What’s interesting about Growtopia is that it’s designed to be an MMO of sorts, but with a crafting motif. Well, it’s actually “splicing” and not “crafting.” Players combine items to generate totally new ones, which are then grown from the ground. It’s a little weird and a little different, but you’ve got to admit it’s also pretty intriguing. Just be aware that, as it’s an online game, you’ll have to learn to live with the constant inclusion of other players.
I freaking loveBlock Fortress. It’s this compelling mix of random level generation, resource management, base-building, and wave defense that never fails to entertain. Materials earned from harvesting and fending off waves of enemies can be used to improve your arsenal and bolster your defenses, and there are quite a number of defensive options at your disposal in the first place so you’ll be busy for quite a while. The upgradable everything that players can tweak using resources saved up from their various playthroughs also sweeten the deal significantly.
Posted by Rob Rich on December 12th, 2013 + Universal App - Designed for iPhone and iPad
Remember when Minecraft – Pocket Edition first came out and people were disappointed because it paled so much in comparison to the PC version? Well those differences have been slowly disappearing over the past two years. In fact, this latest update (0.8.0) is purported to be the biggest one yet. And based on what I’m seeing in the notes, I’m inclined to agree!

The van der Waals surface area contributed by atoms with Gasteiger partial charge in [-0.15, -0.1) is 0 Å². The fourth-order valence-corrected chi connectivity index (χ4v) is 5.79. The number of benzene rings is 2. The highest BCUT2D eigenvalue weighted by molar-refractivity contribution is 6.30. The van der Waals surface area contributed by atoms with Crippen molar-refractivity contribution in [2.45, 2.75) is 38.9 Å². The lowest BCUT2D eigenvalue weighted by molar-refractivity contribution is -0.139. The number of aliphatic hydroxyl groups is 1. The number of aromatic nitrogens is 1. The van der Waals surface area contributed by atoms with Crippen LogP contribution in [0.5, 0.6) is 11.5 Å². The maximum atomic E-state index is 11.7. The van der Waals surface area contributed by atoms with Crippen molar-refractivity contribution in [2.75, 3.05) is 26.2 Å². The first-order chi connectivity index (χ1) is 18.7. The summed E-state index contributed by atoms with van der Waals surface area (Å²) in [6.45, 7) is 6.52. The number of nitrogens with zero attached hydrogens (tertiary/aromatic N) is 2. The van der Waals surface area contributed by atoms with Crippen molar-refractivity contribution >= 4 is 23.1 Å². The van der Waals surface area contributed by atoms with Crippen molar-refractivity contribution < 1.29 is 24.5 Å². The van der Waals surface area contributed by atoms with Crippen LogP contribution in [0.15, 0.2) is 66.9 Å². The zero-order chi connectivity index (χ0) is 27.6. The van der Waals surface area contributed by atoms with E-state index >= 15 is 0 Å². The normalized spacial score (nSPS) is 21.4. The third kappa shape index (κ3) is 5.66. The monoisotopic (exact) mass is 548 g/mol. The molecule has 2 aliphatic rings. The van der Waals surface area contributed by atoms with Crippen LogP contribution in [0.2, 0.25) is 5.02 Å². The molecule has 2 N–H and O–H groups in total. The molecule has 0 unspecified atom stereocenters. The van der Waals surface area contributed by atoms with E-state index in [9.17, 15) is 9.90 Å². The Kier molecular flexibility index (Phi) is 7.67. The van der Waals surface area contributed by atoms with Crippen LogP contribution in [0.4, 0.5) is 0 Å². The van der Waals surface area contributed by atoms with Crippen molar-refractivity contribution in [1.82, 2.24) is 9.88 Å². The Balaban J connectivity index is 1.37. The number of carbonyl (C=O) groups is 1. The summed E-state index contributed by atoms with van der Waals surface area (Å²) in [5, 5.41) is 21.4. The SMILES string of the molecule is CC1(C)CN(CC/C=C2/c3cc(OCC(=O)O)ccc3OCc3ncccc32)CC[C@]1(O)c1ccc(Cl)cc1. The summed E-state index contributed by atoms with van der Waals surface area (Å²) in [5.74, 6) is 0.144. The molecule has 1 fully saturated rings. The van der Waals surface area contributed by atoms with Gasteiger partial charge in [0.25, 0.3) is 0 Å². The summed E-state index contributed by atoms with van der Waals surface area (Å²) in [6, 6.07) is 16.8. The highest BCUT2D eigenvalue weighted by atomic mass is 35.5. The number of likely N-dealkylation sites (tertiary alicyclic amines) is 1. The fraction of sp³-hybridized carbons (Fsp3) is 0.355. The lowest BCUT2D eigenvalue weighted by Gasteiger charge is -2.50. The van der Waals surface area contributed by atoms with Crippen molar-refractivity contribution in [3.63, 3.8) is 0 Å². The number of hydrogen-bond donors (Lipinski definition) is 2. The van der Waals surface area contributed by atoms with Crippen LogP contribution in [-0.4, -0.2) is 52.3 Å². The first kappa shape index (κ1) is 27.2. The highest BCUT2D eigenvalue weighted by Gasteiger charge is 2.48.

What do you get when you update Minecraft – Pocket Edition this time? Not much; just mine carts, textures lifted from the PC version, new blocks like carpets and iron bars, more crops, several additions to Creative Mode, improved lighting, an increased view distance, and more. Check below for the update notes. Or, you know, just download it already.
What’s New in Version 0.8.0
– Minecarts, rails, and powered rails!
– The view distance has been massively increased. Check the options menu for more!
– New textures and colours taken directly from the PC version
– New blocks: carpets, more wood types, hay bales, iron bars, and more
– New crops and food types, including beetroot, carrots, potatoes and pumpkins. Now you can cook new soups, pies, and more!
– A bunch of new items for Creative and Survival, including clocks and compasses
– More blocks and items to use in Creative Mode: including jungle wood, ice, bedrock, shears, dyes, and tall grass